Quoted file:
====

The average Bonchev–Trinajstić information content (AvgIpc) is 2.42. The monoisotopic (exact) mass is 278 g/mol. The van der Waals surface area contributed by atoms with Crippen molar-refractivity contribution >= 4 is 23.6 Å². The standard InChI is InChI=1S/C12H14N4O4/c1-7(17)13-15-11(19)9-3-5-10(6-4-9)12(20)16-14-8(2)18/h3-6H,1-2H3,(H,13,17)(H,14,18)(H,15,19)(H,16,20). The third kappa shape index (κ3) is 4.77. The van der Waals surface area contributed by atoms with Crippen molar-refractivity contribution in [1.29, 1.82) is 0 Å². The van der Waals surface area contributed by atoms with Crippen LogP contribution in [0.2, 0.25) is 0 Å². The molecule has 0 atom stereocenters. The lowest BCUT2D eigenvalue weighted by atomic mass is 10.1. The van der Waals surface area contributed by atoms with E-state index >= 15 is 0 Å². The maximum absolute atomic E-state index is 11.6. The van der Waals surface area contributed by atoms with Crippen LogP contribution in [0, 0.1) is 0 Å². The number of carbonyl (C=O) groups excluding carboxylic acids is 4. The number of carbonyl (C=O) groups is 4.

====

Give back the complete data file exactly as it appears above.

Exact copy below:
The average Bonchev–Trinajstić information content (AvgIpc) is 2.42. The monoisotopic (exact) mass is 278 g/mol. The van der Waals surface area contributed by atoms with Crippen molar-refractivity contribution >= 4 is 23.6 Å². The standard InChI is InChI=1S/C12H14N4O4/c1-7(17)13-15-11(19)9-3-5-10(6-4-9)12(20)16-14-8(2)18/h3-6H,1-2H3,(H,13,17)(H,14,18)(H,15,19)(H,16,20). The third kappa shape index (κ3) is 4.77. The van der Waals surface area contributed by atoms with Crippen molar-refractivity contribution in [1.29, 1.82) is 0 Å². The van der Waals surface area contributed by atoms with Crippen LogP contribution in [0.2, 0.25) is 0 Å². The molecule has 0 atom stereocenters. The lowest BCUT2D eigenvalue weighted by atomic mass is 10.1. The van der Waals surface area contributed by atoms with E-state index >= 15 is 0 Å². The maximum absolute atomic E-state index is 11.6. The van der Waals surface area contributed by atoms with Crippen LogP contribution in [0, 0.1) is 0 Å². The number of carbonyl (C=O) groups excluding carboxylic acids is 4. The number of carbonyl (C=O) groups is 4.